Social movement research has often been divided between organizational and cultural analyses of collective action. Organizationally oriented theorists have viewed indigenous organizational structure as the critical variable in the emergence of collective action. Political culture and cultural frame theorists have focused instead on the cultural frames that resonate with audiences, mobilizing them to action. But social movements cannot be the result of one or the other of these factors. An analysis of the 1989 Chinese movement illuminates the multivariate aspects of this social movement. This movement was a two-tiered movement with an organized student leadership tier and a mass audience. Enmeshed in university organizations and student networks, the student leaders relied on an organizational structure that had been emerging since the mid-1980s. This organized leadership tier employed cultural symbols and acts to mobilize mass audiences that were beyond the scope of the students' organizational linkages. The "political theater" of the organized student leaders was complemented by institutional changes that had been occurring over the decade of reform in China and a political opportunity that allowed wide coverage of the students' activities.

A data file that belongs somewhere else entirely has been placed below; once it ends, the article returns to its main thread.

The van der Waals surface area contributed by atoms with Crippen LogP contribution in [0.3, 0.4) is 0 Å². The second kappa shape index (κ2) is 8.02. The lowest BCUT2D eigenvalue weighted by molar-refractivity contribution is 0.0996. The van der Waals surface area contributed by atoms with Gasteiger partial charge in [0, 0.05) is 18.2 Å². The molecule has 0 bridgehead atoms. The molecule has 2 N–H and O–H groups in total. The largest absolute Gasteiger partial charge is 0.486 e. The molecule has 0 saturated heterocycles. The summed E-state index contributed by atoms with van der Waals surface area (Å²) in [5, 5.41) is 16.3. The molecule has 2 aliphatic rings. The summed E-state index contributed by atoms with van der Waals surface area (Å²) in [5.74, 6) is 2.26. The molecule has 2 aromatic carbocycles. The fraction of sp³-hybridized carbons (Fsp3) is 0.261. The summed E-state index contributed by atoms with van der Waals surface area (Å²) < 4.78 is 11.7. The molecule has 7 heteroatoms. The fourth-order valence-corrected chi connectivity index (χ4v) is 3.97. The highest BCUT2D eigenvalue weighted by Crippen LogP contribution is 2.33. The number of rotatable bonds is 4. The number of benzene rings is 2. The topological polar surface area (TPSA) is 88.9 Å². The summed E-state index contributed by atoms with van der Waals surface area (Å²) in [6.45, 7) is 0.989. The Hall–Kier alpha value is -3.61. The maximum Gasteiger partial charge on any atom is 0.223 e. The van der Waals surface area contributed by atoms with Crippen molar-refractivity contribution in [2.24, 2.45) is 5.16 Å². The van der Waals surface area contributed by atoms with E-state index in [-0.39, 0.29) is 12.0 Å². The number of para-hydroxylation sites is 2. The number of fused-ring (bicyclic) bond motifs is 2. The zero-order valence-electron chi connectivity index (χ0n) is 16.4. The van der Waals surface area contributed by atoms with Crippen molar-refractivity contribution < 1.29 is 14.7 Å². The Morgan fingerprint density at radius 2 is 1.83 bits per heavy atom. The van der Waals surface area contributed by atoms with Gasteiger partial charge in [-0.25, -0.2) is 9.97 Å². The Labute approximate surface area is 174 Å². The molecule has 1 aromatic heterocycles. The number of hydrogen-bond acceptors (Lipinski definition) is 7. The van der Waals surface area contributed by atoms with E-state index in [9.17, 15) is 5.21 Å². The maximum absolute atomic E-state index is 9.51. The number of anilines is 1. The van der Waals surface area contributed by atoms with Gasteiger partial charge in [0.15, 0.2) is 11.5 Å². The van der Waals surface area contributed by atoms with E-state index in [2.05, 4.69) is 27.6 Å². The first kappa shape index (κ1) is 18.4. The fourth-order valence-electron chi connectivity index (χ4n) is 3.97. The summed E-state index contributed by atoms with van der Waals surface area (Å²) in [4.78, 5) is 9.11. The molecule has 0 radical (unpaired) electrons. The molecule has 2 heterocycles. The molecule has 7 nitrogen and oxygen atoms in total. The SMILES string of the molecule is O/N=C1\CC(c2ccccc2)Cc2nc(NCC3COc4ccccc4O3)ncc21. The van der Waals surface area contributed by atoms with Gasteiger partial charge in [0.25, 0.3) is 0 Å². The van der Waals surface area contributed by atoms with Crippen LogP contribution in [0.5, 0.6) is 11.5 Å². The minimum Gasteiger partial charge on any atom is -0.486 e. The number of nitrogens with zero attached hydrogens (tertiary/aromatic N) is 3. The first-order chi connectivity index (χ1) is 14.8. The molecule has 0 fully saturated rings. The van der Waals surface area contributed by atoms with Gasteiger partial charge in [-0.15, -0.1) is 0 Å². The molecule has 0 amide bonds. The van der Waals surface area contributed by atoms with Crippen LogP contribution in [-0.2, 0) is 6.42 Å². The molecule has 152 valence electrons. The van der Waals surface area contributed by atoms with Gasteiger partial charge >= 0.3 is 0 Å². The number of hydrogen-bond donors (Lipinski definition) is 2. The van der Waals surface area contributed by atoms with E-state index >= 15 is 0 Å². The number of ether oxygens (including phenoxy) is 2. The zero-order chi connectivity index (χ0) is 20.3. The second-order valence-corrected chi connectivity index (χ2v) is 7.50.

- culture in action
- social movements
ASJC Scopus subject areas
- Sociology and Political Science